Dave had enough of such things, didn’t really care to understand what Johnny was trying to explain to him, even if he meant to be helpful. His mind was overloaded and he just had to step back from it all for a time. He needed to feel the concreteness of reality, find something to center himself.He stared at the jumble of messages that played out amidst the images on Johnny’s skin, It reminded him of the chaos that had just bombarded him in the restaurant. But as he looked further, he saw the various images seem to blend themselves harmoniously one into the other. With little extraneous ink, each image gracefully flowed into the others, in contrast to the chaos of the television messages. Around the face of a woman that was tattooed on the left side of his face, a tree grew, bearing rich red fruit. Near its base was a snake weaving around the tree, its eyes peering at Dave. And next to the tree and the snake was—

“That’s the Garden of Eden, isn’t it?” Asked Dave with a sudden understanding.


“And that’s Daniel in the lion’s den,” again Dave noticed another image upon John’s neck.

“Good catch,” said Johnny.

“Do you have any other biblical tattoos?” asked Dave, the panic of a moment ago beginning to fade with this new interest.

“They’re all biblical,” said Johnny.



“Who’s the woman, then, the big one?”

“Elizabeth, mother of John the Baptist. Actually, it’s an image of my mom when she was young, since I don’t know what John the Baptist’s mom really looked like. My mom’s name was Elizabeth, too. And if you hadn’t noticed, my name’s John. Nothing my mother planned. I’m the fourth son, and she just liked the name. Still, I’ve always felt a sort of affinity with Elizabeth, a sort of righteous woman whose faith was rewarded after she had resigned herself to being childless.”

“You’ll have to show me Deuteronomy, sometime…I mean, if it’s not somewhere inappropriate, of course,” said Dave, feeling suddenly a little awkward.

“It’s alright,” said Johnny. It’s art.”

“Yeah, but couldn’t you just buy art and put it on your wall?”

“I got what was available. The woman who did this, she was incredibly talented, and she was a tattoo artist. I couldn’t let her work go undone. She needed a blank canvas, and I volunteered. I carry with me her memory, her talent. I have to think the world is better off with her work brought to life. And I have to believe she is better off having done it.”

“Johnny drifted away briefly, lost in memories of someone who must have meant a lot to him. An awful lot, thought Dave, thinking of how such a commitment must have determined the course of his life.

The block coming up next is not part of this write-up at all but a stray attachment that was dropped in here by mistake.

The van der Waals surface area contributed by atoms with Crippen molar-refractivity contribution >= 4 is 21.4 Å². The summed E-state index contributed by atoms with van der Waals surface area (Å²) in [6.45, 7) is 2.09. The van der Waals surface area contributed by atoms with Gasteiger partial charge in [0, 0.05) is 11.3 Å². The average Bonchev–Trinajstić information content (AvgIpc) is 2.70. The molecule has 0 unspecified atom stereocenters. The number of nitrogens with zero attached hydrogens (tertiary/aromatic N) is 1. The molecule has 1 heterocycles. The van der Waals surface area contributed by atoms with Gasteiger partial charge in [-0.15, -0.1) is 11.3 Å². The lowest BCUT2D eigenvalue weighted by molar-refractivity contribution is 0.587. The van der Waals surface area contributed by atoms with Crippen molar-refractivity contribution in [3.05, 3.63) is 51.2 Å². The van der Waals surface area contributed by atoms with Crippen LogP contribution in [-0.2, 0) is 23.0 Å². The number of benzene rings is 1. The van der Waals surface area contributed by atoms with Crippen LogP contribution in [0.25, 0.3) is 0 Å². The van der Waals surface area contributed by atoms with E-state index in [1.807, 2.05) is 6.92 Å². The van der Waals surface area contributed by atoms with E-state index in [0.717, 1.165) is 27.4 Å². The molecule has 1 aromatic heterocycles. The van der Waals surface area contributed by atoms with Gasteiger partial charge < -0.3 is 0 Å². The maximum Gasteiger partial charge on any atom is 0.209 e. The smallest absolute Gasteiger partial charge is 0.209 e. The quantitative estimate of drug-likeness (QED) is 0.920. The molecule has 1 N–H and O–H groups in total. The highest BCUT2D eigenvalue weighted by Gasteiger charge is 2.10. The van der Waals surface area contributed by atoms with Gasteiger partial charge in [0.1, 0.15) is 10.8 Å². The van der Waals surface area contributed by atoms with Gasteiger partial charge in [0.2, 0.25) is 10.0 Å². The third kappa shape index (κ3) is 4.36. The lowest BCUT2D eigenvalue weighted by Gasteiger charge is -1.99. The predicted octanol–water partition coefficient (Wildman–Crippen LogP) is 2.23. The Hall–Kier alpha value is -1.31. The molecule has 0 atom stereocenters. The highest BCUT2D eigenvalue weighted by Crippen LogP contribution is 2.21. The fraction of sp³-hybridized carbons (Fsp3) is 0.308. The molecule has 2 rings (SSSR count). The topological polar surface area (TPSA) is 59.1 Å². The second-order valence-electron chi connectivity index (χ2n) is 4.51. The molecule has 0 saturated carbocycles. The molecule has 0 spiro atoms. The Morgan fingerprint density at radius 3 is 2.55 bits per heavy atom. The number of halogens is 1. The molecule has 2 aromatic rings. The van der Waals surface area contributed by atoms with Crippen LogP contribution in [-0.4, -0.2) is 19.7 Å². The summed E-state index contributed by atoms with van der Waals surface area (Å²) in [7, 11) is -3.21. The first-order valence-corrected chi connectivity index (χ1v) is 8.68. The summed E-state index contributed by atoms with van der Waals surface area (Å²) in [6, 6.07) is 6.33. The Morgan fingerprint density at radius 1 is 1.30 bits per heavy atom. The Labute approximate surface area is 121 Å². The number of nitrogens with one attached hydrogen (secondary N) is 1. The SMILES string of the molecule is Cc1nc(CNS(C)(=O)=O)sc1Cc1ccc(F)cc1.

“They’re amazing,” said Dave in order to console his friend, not insincerely.

“Thank you. But wait a few hours, you’ll see something amazing, alright. That is, if you’re receptive to this sort of thing. Not all of us are, you know. Izzy seems immune to ‘em.”

“Alright, But I’ve got to get something to eat yet. If you don’t mind, we’ll just hit a drive-through. My nerves are still a little jangled.


They arrived at a house that must have been near the age of Doug’s apartment, or his own apartment, or the apartment he used to live in. Something about old houses, he thought. Something about old houses that harbored memories. Maybe it was just that with greater age came greater opportunity for some emotional crisis to trigger such an occurrence. Or maybe there was something about the era, the turn of the century, the rise of technology and the receding of the shadows.

The house itself was idyllic, with a large porch that was perfect for hanging plants and flags and swings in the summer, as well as for the Christmas lights that now adorned it. The light dusting of snow added to the seasonal quaintness, making it worthy of a postcard. But with any older house, as there is with any older story, there was history, and no history was without some darkness.

“I hesitate to say I can almost feel it from here,” said Johnny as Dave parked the van next to the curb. “There’s a lot of anger here.”

“So, what’s the story?”

“The couple living here have been reporting strange noises at night So did the last owners. Strange occurrences, too.”

“And how did Doug happen to hear about it?”

“He’s always looking for things like this. Nothing mystical, I don’t think. He’s just on the internet a lot. Gets involved on a lot of chat groups and forums and such. They’re out there, check ‘em out sometime. Lotsa kooks out there, taking pictures and thinking they see ghosts in the reflections of windows. A lot to sort through. Most of ‘em just wanting to believe in something. This one, though, musta caught his eye. The backstory is the guy who lived here, sometime in the twenties, his wife was cheating on him with his best friend. He hung himself in the attic. Lots of potential with this one. Those kind of emotions tend to stick around even after the person who experiences them is gone.”

“You sound like one of those psychics.”

“Yeah, well I wouldn’t put too much stock in them. Those who can see, people like you and me and the others, we don’t go around advertising on television. It’s not exactly the sort of thing you want everybody to know.”

As they were talking, an SUV pulled up and parked behind them.

“Mrs. Wilsing, I believe,” said Johnny. “Dave, my friend, it seems our little adventure is about to begin.”